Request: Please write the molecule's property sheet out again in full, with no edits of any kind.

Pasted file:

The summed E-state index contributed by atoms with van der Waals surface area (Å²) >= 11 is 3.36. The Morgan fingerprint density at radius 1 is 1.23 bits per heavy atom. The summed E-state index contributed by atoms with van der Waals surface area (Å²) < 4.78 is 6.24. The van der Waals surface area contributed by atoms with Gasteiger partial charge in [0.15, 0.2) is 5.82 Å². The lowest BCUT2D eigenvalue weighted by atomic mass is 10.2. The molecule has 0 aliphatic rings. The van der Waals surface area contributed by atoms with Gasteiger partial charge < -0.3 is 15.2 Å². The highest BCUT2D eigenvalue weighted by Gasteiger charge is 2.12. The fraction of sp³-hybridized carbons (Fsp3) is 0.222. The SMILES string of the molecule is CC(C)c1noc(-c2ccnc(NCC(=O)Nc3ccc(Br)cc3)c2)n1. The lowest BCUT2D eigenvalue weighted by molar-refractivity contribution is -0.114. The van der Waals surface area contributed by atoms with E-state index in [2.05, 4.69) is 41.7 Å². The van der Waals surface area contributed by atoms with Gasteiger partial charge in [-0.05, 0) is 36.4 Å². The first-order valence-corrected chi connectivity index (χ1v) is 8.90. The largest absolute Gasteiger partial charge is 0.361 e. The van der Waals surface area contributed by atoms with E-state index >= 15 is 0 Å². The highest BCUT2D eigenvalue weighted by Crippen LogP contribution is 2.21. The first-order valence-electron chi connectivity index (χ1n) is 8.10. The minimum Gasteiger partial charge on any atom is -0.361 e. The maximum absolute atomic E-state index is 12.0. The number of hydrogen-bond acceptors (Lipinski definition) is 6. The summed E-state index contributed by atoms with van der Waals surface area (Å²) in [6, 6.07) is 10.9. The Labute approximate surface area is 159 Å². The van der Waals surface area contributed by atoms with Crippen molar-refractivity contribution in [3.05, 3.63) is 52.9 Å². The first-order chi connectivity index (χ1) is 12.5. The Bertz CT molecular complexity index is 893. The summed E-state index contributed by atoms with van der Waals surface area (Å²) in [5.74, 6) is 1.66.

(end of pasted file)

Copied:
The summed E-state index contributed by atoms with van der Waals surface area (Å²) >= 11 is 3.36. The Morgan fingerprint density at radius 1 is 1.23 bits per heavy atom. The summed E-state index contributed by atoms with van der Waals surface area (Å²) < 4.78 is 6.24. The van der Waals surface area contributed by atoms with Gasteiger partial charge in [0.15, 0.2) is 5.82 Å². The lowest BCUT2D eigenvalue weighted by atomic mass is 10.2. The molecule has 0 aliphatic rings. The van der Waals surface area contributed by atoms with Gasteiger partial charge < -0.3 is 15.2 Å². The highest BCUT2D eigenvalue weighted by Gasteiger charge is 2.12. The fraction of sp³-hybridized carbons (Fsp3) is 0.222. The SMILES string of the molecule is CC(C)c1noc(-c2ccnc(NCC(=O)Nc3ccc(Br)cc3)c2)n1. The lowest BCUT2D eigenvalue weighted by molar-refractivity contribution is -0.114. The van der Waals surface area contributed by atoms with E-state index in [2.05, 4.69) is 41.7 Å². The van der Waals surface area contributed by atoms with Gasteiger partial charge in [-0.05, 0) is 36.4 Å². The first-order valence-corrected chi connectivity index (χ1v) is 8.90. The largest absolute Gasteiger partial charge is 0.361 e. The van der Waals surface area contributed by atoms with E-state index >= 15 is 0 Å². The highest BCUT2D eigenvalue weighted by Crippen LogP contribution is 2.21. The first-order valence-electron chi connectivity index (χ1n) is 8.10. The minimum Gasteiger partial charge on any atom is -0.361 e. The maximum absolute atomic E-state index is 12.0. The number of hydrogen-bond acceptors (Lipinski definition) is 6. The summed E-state index contributed by atoms with van der Waals surface area (Å²) in [6, 6.07) is 10.9. The Labute approximate surface area is 159 Å². The van der Waals surface area contributed by atoms with Crippen molar-refractivity contribution in [3.05, 3.63) is 52.9 Å². The first-order chi connectivity index (χ1) is 12.5. The Bertz CT molecular complexity index is 893. The summed E-state index contributed by atoms with van der Waals surface area (Å²) in [5.74, 6) is 1.66.